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1809 Effect of Stitching Pattern on Composite Tubular Structures Subjected to Quasi-Static Crushing

Authors: Ali Rabiee, Hessam Ghasemnejad

Abstract:

Extensive experimental investigation on the effect of stitching pattern on tubular composite structures was conducted. The effect of stitching reinforcement through thickness on using glass flux yarn on energy absorption of fiber-reinforced polymer (FRP) was investigated under high speed loading conditions at axial loading. Keeping the mass of the structure at 125 grams and applying different pattern of stitching at various locations in theory enables better energy absorption, and also enables the control over the behaviour of force-crush distance curve. The study consists of simple non-stitch absorber comparison with single and multi-location stitching behaviour and its effect on energy absorption capabilities. The locations of reinforcements are 10 mm, 20 mm, 30 mm, 10-20 mm, 10-30 mm, 20-30 mm, 10-20-30 mm and 10-15-20-25-30-35 mm from the top of the specimen. The effect of through the thickness reinforcements has shown increase in energy absorption capabilities and crushing load. The significance of this is that as the stitching locations are closer, the crushing load increases and consequently energy absorption capabilities are also increased. The implementation of this idea would improve the mean force by applying stitching and controlling the behaviour of force-crush distance curve.

Keywords: Through-thickness, stitching, reinforcement, Tulbular composite structures, energy absorption.

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1808 Evaluation of the Accuracy of Time of Arrival Source Location Algorithm of Acoustic Emission in Concrete-Mortar Structure

Authors: Hisham A. Elfergani, Ayad A. Abdalla, Ahmed R. Ballil

Abstract:

Acoustic Emission (AE) is one of the most effective non-destructive tests that can be used to detect the defect process as it is occurring. AE techniques can be used to monitor a wide range of structures and materials such as metals, non-metals and combinations of these when load is applied. The current work investigates the effectiveness and accuracy of TOA method in AE tests involving reinforced composite concrete-mortar structures. A series of experimental tests were performed using the Hsu-Neilson (H-N) source to study 2-D location accuracy using this method on concrete-mortar (400×400 mm) specimens. Four AE sensors (R3I – resonant frequency 30 kHz) were mounted to the mortar surface and six sources were performed at each point of preselected locations on the upper surface of the mortar. Results show that the TOA method can be used effectively to locate signals on composite concrete/mortar specimen and has high accuracy.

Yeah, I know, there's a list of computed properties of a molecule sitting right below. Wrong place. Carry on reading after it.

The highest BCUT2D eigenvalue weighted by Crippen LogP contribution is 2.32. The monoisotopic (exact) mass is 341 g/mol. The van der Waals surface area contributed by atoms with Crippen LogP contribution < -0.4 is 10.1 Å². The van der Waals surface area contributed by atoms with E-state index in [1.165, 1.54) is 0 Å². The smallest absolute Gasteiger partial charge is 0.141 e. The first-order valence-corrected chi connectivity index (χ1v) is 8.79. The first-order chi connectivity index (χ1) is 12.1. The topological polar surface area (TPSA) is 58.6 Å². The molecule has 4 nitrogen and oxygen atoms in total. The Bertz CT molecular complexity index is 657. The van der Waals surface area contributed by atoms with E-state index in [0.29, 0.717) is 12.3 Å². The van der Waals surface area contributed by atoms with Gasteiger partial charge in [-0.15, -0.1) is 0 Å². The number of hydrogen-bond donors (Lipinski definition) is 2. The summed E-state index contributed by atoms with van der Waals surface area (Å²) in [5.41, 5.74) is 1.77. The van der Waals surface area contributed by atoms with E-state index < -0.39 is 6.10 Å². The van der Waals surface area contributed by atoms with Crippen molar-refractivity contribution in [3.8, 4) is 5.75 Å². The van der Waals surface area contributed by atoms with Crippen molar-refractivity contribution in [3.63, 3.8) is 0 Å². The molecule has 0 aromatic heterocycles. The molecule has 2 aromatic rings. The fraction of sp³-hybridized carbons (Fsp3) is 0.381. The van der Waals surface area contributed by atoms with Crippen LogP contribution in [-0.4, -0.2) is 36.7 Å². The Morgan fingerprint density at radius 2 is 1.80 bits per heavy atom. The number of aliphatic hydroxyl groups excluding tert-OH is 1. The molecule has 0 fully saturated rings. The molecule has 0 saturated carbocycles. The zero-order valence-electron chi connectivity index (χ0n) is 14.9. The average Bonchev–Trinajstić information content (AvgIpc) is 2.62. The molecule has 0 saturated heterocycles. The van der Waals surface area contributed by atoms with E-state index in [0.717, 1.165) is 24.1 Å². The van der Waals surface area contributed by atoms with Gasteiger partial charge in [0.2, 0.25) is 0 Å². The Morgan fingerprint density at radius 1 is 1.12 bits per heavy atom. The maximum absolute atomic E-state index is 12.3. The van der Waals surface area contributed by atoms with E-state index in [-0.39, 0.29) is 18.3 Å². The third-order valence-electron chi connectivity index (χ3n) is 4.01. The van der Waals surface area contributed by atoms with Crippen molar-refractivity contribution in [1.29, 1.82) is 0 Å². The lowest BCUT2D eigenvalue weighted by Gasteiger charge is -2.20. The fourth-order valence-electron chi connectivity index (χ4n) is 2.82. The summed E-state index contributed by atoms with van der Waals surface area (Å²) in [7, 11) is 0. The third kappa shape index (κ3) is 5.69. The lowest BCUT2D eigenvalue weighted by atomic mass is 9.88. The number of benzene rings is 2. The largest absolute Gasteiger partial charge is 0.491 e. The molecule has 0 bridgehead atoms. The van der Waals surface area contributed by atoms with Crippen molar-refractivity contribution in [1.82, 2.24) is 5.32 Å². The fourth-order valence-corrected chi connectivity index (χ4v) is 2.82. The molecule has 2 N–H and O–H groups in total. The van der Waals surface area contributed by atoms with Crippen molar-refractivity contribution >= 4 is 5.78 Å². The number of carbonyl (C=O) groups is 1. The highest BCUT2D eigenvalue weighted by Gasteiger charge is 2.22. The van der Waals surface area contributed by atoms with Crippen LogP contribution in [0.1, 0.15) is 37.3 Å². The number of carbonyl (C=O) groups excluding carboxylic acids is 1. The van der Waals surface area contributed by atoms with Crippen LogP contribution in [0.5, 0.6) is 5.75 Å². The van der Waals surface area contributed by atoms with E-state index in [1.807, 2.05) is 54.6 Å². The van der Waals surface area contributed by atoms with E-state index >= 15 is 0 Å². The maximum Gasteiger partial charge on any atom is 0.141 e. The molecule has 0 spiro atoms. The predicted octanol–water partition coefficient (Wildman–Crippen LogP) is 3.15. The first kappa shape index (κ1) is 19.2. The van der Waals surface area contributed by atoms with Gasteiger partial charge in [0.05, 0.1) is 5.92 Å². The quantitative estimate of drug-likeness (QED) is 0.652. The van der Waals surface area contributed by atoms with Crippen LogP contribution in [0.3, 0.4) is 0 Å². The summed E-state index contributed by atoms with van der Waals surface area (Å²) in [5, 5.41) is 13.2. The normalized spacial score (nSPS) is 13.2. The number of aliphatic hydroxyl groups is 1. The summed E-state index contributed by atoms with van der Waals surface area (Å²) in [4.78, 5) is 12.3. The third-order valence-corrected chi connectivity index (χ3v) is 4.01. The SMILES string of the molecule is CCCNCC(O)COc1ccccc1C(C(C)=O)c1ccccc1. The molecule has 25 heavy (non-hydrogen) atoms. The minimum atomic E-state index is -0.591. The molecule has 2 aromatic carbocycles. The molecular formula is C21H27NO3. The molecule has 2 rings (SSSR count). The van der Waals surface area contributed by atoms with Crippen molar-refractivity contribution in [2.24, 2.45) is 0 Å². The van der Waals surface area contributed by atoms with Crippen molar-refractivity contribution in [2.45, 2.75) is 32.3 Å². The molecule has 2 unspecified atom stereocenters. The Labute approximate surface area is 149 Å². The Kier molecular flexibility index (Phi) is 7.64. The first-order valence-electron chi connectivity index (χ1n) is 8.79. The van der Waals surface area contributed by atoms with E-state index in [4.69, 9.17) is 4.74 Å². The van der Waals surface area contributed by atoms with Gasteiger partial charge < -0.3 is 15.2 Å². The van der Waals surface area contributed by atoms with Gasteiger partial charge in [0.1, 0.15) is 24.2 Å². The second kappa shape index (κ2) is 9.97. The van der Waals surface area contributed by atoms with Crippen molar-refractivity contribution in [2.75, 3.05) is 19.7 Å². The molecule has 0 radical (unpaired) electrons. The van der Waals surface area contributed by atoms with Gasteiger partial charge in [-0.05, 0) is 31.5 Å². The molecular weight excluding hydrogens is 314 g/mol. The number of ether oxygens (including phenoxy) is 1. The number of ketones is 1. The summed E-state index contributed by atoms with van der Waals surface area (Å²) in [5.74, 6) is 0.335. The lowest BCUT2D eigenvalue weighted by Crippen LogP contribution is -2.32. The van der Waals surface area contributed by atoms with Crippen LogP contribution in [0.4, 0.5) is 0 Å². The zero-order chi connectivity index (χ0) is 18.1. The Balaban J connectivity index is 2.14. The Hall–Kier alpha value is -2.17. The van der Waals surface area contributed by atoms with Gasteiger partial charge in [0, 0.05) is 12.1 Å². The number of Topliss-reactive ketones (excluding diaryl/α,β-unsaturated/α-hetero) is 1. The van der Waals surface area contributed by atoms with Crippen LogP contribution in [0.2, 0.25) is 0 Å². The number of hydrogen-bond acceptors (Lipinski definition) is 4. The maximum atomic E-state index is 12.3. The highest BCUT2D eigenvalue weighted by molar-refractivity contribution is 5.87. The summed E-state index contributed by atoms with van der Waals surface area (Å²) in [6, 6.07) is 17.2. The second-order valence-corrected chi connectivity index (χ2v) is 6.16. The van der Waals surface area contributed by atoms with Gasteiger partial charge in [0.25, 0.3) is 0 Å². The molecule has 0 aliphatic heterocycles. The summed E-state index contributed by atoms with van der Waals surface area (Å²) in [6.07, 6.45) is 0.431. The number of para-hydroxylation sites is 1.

Keywords: Acoustic emission, time of arrival, composite materials, reinforced concrete.

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1807 Dynamic Analysis of Composite Doubly Curved Panels with Variable Thickness

Authors: I. Algul, G. Akgun, H. Kurtaran

Abstract:

Dynamic analysis of composite doubly curved panels with variable thickness subjected to different pulse types using Generalized Differential Quadrature method (GDQ) is presented in this study. Panels with variable thickness are used in the construction of aerospace and marine industry. Giving variable thickness to panels can allow the designer to get optimum structural efficiency. For this reason, estimating the response of variable thickness panels is very important to design more reliable structures under dynamic loads. Dynamic equations for composite panels with variable thickness are obtained using virtual work principle. Partial derivatives in the equation of motion are expressed with GDQ and Newmark average acceleration scheme is used for temporal discretization. Several examples are used to highlight the effectiveness of the proposed method. Results are compared with finite element method. Effects of taper ratios, boundary conditions and loading type on the response of composite panel are investigated.

Keywords: Generalized differential quadrature method, doubly curved panels, laminated composite materials, small displacement.

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1806 Thermographic Tests of Curved GFRP Structures with Delaminations: Numerical Modelling vs. Experimental Validation

Authors: P. D. Pastuszak

Abstract:

The present work is devoted to thermographic studies of curved composite panels (unidirectional GFRP) with subsurface defects. Various artificial defects, created by inserting PTFE stripe between individual layers of a laminate during manufacturing stage are studied. The analysis is conducted both with the use finite element method and experiments. To simulate transient heat transfer in 3D model with embedded various defect sizes, the ANSYS package is used. Pulsed Thermography combined with optical excitation source provides good results for flat surfaces. Composite structures are mostly used in complex components, e.g., pipes, corners and stiffeners. Local decrease of mechanical properties in these regions can have significant influence on strength decrease of the entire structure. Application of active procedures of thermography to defect detection and evaluation in this type of elements seems to be more appropriate that other NDT techniques. Nevertheless, there are various uncertainties connected with correct interpretation of acquired data. In this paper, important factors concerning Infrared Thermography measurements of curved surfaces in the form of cylindrical panels are considered. In addition, temperature effects on the surface resulting from complex geometry and embedded and real defect are also presented.